Tom Mauser's passion has hardly dulled in the more than two years since his son was slain at Columbine High School. It flashed again yesterday morning as he picketed by himself outside the National Rifle Association headquarters in Fairfax.
While Mauser carried a sign that read, "My son Daniel died at Columbine -- He'd expect me to be here today," the NRA dispatched a photographer outside to snap Mauser's picture.
"Do you know what it's like to lose a child? To gunshots?" Mauser asked, as the man began to retreat. "Are you not willing to listen about my son? Have you no heart?"
The photographer, who wouldn't give his name, ducked back inside the NRA office building on Waples Mill Road. The NRA declined a request for a response to Mauser's comments yesterday.
Mauser was in Fairfax to answer charges from his visit in June, when he also picketed the NRA building and then provoked his arrest for trespassing. Trial on the misdemeanor charge was scheduled for yesterday morning, but the arresting officer, T.D. Szymanski, resigned from the police force last month and neglected to subpoena anyone to testify against Mauser. So prosecutors dropped the charge.
Mauser, 49, an employee with the Colorado Department of Transportation, has become a crusader for gun control since two teenagers walked into his son's high school in Littleton, Colo., on April 20, 1999, and fatally shot 12 students and a teacher before killing themselves.
Less than two weeks later, Mauser spoke at a news conference outside an NRA conference in Denver, then wrote a two-page letter to NRA President Charlton Heston asking such questions as why the NRA fought attempts to outlaw the type of 9mm semi-automatic pistol used to kill his son. Neither Heston nor anyone else responded to his letter or pickets, Mauser said.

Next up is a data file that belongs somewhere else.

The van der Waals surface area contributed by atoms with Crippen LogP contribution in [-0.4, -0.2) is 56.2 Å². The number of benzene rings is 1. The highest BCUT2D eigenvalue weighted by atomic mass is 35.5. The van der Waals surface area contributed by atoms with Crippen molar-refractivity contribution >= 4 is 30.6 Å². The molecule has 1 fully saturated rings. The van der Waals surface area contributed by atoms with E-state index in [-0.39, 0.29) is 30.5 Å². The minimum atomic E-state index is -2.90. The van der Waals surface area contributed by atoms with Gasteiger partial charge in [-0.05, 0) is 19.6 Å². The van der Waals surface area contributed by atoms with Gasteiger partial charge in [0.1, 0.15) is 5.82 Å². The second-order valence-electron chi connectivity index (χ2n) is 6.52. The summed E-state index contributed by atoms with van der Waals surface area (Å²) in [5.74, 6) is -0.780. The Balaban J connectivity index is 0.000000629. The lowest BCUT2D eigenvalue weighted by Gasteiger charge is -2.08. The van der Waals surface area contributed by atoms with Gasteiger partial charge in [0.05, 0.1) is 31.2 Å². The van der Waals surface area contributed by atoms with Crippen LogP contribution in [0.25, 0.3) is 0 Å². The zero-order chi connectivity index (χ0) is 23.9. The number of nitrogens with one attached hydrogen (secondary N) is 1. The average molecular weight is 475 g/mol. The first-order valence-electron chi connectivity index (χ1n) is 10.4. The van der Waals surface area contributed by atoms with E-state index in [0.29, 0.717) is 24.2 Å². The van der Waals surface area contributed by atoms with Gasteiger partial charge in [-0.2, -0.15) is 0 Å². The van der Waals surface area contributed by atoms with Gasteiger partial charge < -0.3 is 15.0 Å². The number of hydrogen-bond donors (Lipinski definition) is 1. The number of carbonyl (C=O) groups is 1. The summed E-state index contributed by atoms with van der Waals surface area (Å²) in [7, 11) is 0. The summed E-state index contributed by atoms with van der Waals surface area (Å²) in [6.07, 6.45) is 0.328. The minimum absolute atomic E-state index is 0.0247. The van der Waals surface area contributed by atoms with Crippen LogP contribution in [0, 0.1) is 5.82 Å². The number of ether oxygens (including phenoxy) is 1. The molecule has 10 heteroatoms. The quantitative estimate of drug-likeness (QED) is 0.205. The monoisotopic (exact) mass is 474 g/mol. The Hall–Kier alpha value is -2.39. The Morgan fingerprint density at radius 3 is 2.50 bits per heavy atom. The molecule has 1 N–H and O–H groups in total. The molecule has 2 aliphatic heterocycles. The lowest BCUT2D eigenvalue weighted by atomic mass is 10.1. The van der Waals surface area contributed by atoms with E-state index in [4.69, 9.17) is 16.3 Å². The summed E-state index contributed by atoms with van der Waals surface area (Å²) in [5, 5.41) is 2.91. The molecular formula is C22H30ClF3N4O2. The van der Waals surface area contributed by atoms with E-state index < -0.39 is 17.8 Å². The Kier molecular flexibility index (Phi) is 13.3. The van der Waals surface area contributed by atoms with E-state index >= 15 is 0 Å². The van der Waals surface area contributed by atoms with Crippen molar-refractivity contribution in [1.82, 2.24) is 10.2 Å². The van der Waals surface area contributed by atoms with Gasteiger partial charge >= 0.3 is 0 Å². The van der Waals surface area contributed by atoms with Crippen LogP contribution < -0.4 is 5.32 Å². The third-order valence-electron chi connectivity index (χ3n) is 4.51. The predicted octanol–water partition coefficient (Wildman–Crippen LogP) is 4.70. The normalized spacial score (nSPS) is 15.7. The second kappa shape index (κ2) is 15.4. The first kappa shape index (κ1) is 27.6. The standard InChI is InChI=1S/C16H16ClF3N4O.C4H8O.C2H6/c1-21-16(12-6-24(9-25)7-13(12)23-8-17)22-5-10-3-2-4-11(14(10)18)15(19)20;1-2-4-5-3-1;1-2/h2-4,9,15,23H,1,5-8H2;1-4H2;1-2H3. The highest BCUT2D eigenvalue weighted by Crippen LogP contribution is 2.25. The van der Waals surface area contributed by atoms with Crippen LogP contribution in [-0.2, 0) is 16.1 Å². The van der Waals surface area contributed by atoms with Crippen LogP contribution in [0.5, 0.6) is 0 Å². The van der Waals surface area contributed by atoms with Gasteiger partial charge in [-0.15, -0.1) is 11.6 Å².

After being recognized for his efforts by President Clinton in his 2000 State of the Union address, Mauser spearheaded a drive in Colorado to require background checks for buyers at gun shows. Although the legislature declined to pass such a measure, a petition drive put the proposal on a statewide ballot in November, and it passed with 70 percent approval. Mauser would like to see the background checks mandated nationwide.
Mauser said one reason for picketing yesterday was to appeal to NRA workers as they went in and out of the building at lunchtime.
"It's good for their employees to see this," he said. "They see the depth of pain, and they go back to their desk and ask, 'Why don't we respond?' "